With such high interest in SCOTUS, Fix the Court hopes the high court plays a more central role in upcoming Democratic and Republican debates
WASHINGTON, D.C. – Nationwide surveys of 2016 likely general election voters conducted by McLaughlin & Associates for Fix the Court have found that five in six Americans believe a Supreme Court nomination to be important to their vote for president a year from now.
Questions about the court’s relevance to Americans’ voting preferences were posed in two ways. From Oct. 23-27, 1,001 likely voters were asked: “It’s the President’s role to appoint Supreme Court justices, and when the next President takes office, three of the nine justices will be over 80 years old. How important is the potential for a Supreme Court appointment in your presidential vote?”
The results were unambiguous: 87.3 percent of respondents said a potential SCOTUS appointment was “important” – with a higher percentage saying it was “very important” (49.4 percent) vs. “somewhat important” (37.9 percent). Only 6.4 percent said it was “not important at all.”
A month earlier, without prompting for the justices’ advanced ages, similar results were reached. “It’s the President’s role to appoint Supreme Court justices,” began the question, asked to 1,003 likely primary voters Sept. 18-22. “How important is the potential for a Supreme Court appointment in your presidential vote?”
Here, 83.8 percent of respondents said it was “important” – split nearly evenly between “very important” and “somewhat important” (42.7/41.1 percent) – while only 9.6 percent said it was “not important at all.”
With both versions of the question, there was little difference in the results among voters who identify with different parties, ideologies, races, age groups or genders.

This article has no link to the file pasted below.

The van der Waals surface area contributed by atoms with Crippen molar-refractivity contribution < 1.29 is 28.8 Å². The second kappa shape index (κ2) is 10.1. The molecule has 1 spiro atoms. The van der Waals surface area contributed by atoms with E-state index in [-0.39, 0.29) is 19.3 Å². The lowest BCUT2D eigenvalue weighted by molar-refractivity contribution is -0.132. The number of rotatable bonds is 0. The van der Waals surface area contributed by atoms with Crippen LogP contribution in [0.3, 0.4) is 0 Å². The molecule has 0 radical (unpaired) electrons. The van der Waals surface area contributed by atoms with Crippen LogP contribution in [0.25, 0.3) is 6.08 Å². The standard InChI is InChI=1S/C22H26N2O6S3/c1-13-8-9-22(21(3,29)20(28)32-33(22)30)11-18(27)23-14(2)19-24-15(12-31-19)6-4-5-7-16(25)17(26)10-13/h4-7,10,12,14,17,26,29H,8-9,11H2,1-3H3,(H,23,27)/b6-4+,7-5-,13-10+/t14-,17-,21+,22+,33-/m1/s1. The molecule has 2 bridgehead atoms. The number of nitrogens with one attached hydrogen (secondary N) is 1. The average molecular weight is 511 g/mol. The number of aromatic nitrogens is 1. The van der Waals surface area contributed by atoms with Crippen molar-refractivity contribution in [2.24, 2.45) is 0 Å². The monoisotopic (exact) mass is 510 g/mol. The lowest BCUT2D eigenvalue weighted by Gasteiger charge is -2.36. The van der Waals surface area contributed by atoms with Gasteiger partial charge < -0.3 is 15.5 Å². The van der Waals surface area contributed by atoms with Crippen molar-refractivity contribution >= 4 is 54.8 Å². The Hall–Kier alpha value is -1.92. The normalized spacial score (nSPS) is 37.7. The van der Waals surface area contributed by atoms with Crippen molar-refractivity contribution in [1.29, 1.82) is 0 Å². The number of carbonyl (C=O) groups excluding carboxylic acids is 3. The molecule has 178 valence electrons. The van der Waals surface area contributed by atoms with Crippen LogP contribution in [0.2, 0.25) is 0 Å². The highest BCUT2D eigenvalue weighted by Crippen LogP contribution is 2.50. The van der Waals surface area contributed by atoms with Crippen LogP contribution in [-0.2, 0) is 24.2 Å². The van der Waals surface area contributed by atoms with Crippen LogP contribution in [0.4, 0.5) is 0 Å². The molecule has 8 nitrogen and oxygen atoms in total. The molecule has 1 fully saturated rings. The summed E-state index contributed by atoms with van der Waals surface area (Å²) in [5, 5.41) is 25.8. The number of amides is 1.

“No matter how you pose the question, it’s clear that a potential Supreme Court vacancy is on the mind of voters across the country,” said Fix the Court executive director Gabe Roth. “With the court in recent years deciding fundamental cases on marriage, voting, health care and the death penalty – issues that only a decade or two ago would have most likely been resolved by the other two branches – it’s no wonder such a high percentage of Americans are concerned with the future of the Supreme Court.”
Fix the Court is releasing these numbers ahead of a number of milestones: a presidential candidates’ forum for the Democrats this Friday in South Carolina, a Nov. 10 GOP debate in Wisconsin and a Nov. 14 Democratic debate in Iowa. Additionally, Nov. 8 marks one year until the general election.
“It’s my hope that those who have the chance to speak with presidential candidates from both parties, whether they be debate moderators or average citizens, will impress upon the candidates the impact the next President will have in shaping the high court,” Roth added.
A handful of presidential candidates have expressed their desire, consistent with Fix the Court’s “Come to Terms” campaign, to end life tenure for the justices, though few, if any, have gone on record saying they’d support an end to the broadcast media ban in the courtroom, the creation of a code of ethics for the justices or a more robust system of financial disclosure for the nine. All of Fix the Court’s “fixes” – including term limits – are supported by at least two-thirds of Americans.
To read the polling memo from McLaughlin & Associates, which includes a more detailed demographic breakdown of the results, please visit this link.